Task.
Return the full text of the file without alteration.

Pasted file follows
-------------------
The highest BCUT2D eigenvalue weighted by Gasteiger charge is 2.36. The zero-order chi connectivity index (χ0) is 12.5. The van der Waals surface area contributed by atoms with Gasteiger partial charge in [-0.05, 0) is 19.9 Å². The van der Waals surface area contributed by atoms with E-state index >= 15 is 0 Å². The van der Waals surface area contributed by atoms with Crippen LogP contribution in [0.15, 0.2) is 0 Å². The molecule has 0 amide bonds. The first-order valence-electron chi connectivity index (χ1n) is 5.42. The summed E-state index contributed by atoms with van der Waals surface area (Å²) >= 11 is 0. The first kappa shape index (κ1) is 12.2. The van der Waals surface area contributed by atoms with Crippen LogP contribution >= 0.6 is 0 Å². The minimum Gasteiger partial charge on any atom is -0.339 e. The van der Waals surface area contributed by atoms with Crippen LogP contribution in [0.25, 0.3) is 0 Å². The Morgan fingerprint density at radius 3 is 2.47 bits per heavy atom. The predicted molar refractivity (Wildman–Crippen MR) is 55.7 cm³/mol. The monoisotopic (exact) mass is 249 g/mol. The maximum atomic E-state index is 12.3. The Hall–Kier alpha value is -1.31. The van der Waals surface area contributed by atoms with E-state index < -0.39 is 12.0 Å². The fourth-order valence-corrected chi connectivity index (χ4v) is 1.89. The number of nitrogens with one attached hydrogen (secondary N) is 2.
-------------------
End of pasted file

The highest BCUT2D eigenvalue weighted by Gasteiger charge is 2.36. The zero-order chi connectivity index (χ0) is 12.5. The van der Waals surface area contributed by atoms with Gasteiger partial charge in [-0.05, 0) is 19.9 Å². The van der Waals surface area contributed by atoms with E-state index >= 15 is 0 Å². The van der Waals surface area contributed by atoms with Crippen LogP contribution in [0.15, 0.2) is 0 Å². The molecule has 0 amide bonds. The first-order valence-electron chi connectivity index (χ1n) is 5.42. The summed E-state index contributed by atoms with van der Waals surface area (Å²) >= 11 is 0. The first kappa shape index (κ1) is 12.2. The van der Waals surface area contributed by atoms with Crippen LogP contribution >= 0.6 is 0 Å². The minimum Gasteiger partial charge on any atom is -0.339 e. The van der Waals surface area contributed by atoms with Crippen LogP contribution in [0.25, 0.3) is 0 Å². The Morgan fingerprint density at radius 3 is 2.47 bits per heavy atom. The predicted molar refractivity (Wildman–Crippen MR) is 55.7 cm³/mol. The monoisotopic (exact) mass is 249 g/mol. The maximum atomic E-state index is 12.3. The Hall–Kier alpha value is -1.31. The van der Waals surface area contributed by atoms with E-state index < -0.39 is 12.0 Å². The fourth-order valence-corrected chi connectivity index (χ4v) is 1.89. The number of nitrogens with one attached hydrogen (secondary N) is 2.